“One, there will always be accidents, spills, mechanical failures, and human error,” said Hudson. “Two, the gas industry has consistently fought enforceable rules and there is insufficient state and federal staff to ensure compliance with what rules do exist. Three, the idea that the industry as a whole will comply with voluntary best practices — as I think our opponents have acknowledged — in the face of falling gas prices, is unlikely. Given the continued risk of harm and all of fracking’s costs weighed against its limited benefits for most, it is beyond dispute that the natural gas boom is doing more harm than good.”
Tierney and Hudson called for a balanced energy outlook, one that embraces the promise of natural gas, which is abundant in the United States and burns more cleanly than traditional coal production. Natural gas is also more affordable than many fuels and viewed as “a bridge fuel” to renewables, they said.
“What I really wish is that people would stop demonizing this fuel, because it makes it impossible to find sensible solutions in the middle,” she said. “There are sensible solutions in the middle. We should be working on enabling those to develop over time. Our main argument is that the two principal sources of energy in the United States, coal and oil, are much more damaging to the environment than is natural gas, and that’s for the communities where those are used as well as to the nation as a whole.”
The debate is being broadcast this month on National Public Radio, and it will be telecast on WNET on July 18, the same day as a celebrity-driven protest is planned in Washington, D.C., called “Stop the Frack Attack.” The event will have three demands for Congress: stop dangerous fracking, close seven legal loopholes that exempt the oil and gas industry from parts of the Safe Drinking Water, Clean Air, and Clean Water Acts, and implement a pathway toward 100 percent clean renewable energy. The event will include Mark Ruffalo, Pete Seeger, Lois Gibbs, Bill McKibben, Ed Begley Jr., Ed Asner, Josh Fox, Gus Speth, Cornel West, Vandana Shiva, Holly Near, James Hansen, Dar Williams, Michael Kieschnick, Joe Uehlein, Margot Kidder and over 100 organizations and community groups.
Big and small governments across the country are grappling with ways to best regulate fracking, including North Carolina where on Monday night a state representative mistakenly cast the wrong vote. Democrat Becky Carney accidentally pushed the green button when she meant to hit the red one. It was the deciding House vote and it ultimately meant that North Carolina will have to wait until it establishes rules for hydraulic fracturing and horizontal drilling for oil and gas exploration.
“Oh my gosh. I pushed green,” she reportedly said, blaming her gaffe on fatigue.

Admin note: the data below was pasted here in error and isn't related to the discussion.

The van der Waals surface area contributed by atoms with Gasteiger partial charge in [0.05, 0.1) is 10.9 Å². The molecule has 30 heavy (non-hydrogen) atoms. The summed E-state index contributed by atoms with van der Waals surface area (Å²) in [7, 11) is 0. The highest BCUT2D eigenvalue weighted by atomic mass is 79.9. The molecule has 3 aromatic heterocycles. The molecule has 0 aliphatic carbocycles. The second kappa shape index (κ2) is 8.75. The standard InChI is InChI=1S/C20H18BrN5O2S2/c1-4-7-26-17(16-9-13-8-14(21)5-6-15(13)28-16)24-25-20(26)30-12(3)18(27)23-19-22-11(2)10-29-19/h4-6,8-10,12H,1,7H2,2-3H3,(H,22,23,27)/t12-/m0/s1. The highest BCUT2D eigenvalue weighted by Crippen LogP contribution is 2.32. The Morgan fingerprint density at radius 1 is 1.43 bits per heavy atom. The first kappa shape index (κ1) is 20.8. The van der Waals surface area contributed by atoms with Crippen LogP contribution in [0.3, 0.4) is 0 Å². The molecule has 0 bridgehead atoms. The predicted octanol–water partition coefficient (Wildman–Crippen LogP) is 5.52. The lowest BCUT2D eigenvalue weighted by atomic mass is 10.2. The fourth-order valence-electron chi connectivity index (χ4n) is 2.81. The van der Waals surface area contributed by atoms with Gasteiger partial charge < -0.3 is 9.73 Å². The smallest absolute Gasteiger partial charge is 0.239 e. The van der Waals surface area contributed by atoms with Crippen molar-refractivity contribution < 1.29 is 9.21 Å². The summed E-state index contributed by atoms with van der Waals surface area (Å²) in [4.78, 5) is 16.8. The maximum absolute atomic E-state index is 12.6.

“I feel rotten, and I feel tired,” she added.
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Green Alerts At Energy, Video, Marcellus Shale Study, Marcellus Shale, Duke University Drilling Study, Duke University Fracking Study, Fracking, Fracking Contamination, Fracking Pollution, Pa Fracking, Pa Gas Drilling, Pennsylvania Fracking, Pennsylvania Gas Drilling, Green News
Marcellus Shale Fracking Wastewater Harmful
By News Staff | May 9th 2012 04:35 PM
A new paper by Natural Resources Defense Council says hydraulic fracturing (fracking) generates massive amounts of polluted wastewater in in the Marcellus Shale that threatens the health of drinking water supplies, rivers, streams, and groundwater – and that federal and state regulations have not kept pace with the dramatic growth of fracking and must be strengthened to reduce the risks of health issues throughout the Marcellus region.
Their paper contends the wastewater contains potentially harmful pollutants, including salts, organic hydrocarbons, inorganic and organic additives and naturally occurring radioactive material. These pollutants can be dangerous if they are released into the environment or if people are exposed to them. They can be toxic to humans and aquatic life and can damage ecosystem health by depleting oxygen or causing algal blooms, or they can interact with disinfectants at drinking water plants to form cancer-causing chemicals.
Condensed from their paper:
Natural gas is found in underground layers of rock and shale gas formations are generally tighter and much less permeable than other formations, causing the gas to flow less easily.
The Marcellus is the largest shale gas area in the United States by geographic area, spanning New York, Pennsylvania, Ohio, Maryland, Virginia, and West Virginia. Shale gas sources generally require more complex and expensive technologies for production and are termed ‘unconventional’ compared to more conventional drilling for oil. Other sources of unconventional gas include coal seams and impermeable sandstone formations. As of 2008, unconventional production accounted for 46 percent of total U.S. natural gas production
Hydraulic fracturing involves the injection of liquid under pressure to fracture the rock formation and prop open the fractures, allowing natural gas to flow more freely from the formation into the well for collection.
The development of hydraulic fracturing technology, along with advances that allow the horizontal drilling of wells, has facilitated the expansion of shale gas development over the past 20 years.
Prior to these innovations, shale gas development was not viewed as economically feasible, but recently such development has exploded. The first economically producing wells in the Marcellus were drilled in 2003; in 2010, 1,386 Marcellus wells were drilled in Pennsylvania alone (up from 763 drilled in 2009).
The liquids used in the hydraulic fracturing process consist primarily of water, either fresh or recycled, along with chemicals used to modify the water’s characteristics (for example, to reduce friction or corrosion) and sand or other agents, referred to as “proppants,” that hold open the fractures in the formation.